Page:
"Over here," says Catherine, who has arranged for a rattling blue '58 Chevy to take us to our hotel. "We'll have to avoid certain streets because of the flooding," she says. The storm that grounded us in Cancún hit Havana with a vengeance. We drive down the Avenida de Rancho Boyeros, alive this warm blustery night with shadowy American autos from the forties and fifties, and with East German motorcycles, but mostly with bicycles. When the Soviet Union collapsed and Cuba lost its chief economic sponsor in 1989, gas became a rare commodity. With that, Castro led the Cuban people in a reverse technological revolution by importing 200,000 bicycles from China: thus, the "bicycle revolution."
"When the Special Period disappears we mustn't abandon this wonderful custom," Castro told his people, using the spin-doctored term for the post-Soviet era. The evaporation of the Soviets' annual six billion dollars of support and the continuing U.S. economic embargo has created a vicious economic double whammy for the people of Cuba.
There are few streetlights this late at night in Havana and vehicles appear as silhouettes, dodging into and out of recognition. We pass by the Plaza de la Revolución and a five-story metal image of Che Guevara -- beret tipped, chin jutted -- is ablaze on the side of the Ministry of the Interior building.
"Because of the energy crisis," Catherine says, nodding toward the monument, "it's only lit up on Saturday nights."
I look at Che, the Jack Kerouac of Marxists. "It's really important that we get the real story, not the party line," I say to Catherine, anticipating the interviews in the days to come and revealing my strange mix of compassion and wariness about Cuba.
For most of my life, Cuba has been an enigmatic pinko blip on my radar, and Fidel an aging revolutionary stuck in a fatigued fashion rut. But stories of a country with a spirit far from the dour lockstep reality one might expect from a communist outpost were seeping out, and captured my attention. The economic embargo had become a de facto information embargo and it seemed time to explore what lay behind one of the last tinfoil curtains. Witnessing revolution in action (and Cuba's -- in theory, anyway -- is still going on) spoke to the Adventure Divas ethos. A major goal of Castro's socialist revolution was to liberate the poor and uneducated from the dire conditions created by U.S.-backed dictator. And to liberate the poor and uneducated is to transform women's lives. "Cuba's perfect. It's political and sexy -- good for TV, right? And it's only ninety miles away, so flights will be cheap," I had said, lobbying Jeannie some months ago. "Yeah, ninety miles of political minefields," Jeannie had responded, correctly anticipating our battles to come.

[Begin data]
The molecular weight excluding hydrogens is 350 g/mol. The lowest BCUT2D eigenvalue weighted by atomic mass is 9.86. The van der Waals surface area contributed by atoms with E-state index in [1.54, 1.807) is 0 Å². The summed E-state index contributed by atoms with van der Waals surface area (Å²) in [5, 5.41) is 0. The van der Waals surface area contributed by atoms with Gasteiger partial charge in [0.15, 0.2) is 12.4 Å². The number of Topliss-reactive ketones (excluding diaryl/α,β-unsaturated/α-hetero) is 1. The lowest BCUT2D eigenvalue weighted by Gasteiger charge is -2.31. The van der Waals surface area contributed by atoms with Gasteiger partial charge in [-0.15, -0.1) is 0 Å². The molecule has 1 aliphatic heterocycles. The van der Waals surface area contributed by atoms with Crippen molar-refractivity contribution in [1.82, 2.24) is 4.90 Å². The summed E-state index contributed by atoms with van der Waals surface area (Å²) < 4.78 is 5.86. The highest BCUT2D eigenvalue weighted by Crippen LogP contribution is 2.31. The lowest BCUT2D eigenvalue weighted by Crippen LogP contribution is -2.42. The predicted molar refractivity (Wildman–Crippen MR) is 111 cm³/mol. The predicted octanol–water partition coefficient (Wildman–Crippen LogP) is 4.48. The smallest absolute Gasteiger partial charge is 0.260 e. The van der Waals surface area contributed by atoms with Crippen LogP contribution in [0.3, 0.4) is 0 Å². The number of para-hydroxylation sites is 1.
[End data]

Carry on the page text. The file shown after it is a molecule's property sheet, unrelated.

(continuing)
The stakes had been raised, and a sense of urgency created, when we decided to make the pilot without the support of a broadcaster -- all of whom had warned us away from Cuba. Now we have no choice but to get the story right, and my comments to Catherine reflect my slightly paranoid determination to do so.
"You know," Catherine responds calmly, gently setting me straight, the light of Che now just a dull flicker behind us, "some Americans think that if you come to Cuba and Cubans complain, that is the real story, and if Cubans don't complain, then that's the party line. Neither is fair. Life in Cuba is a very complex reality with hardship and with a lot of really beautiful, inspiring aspects as well."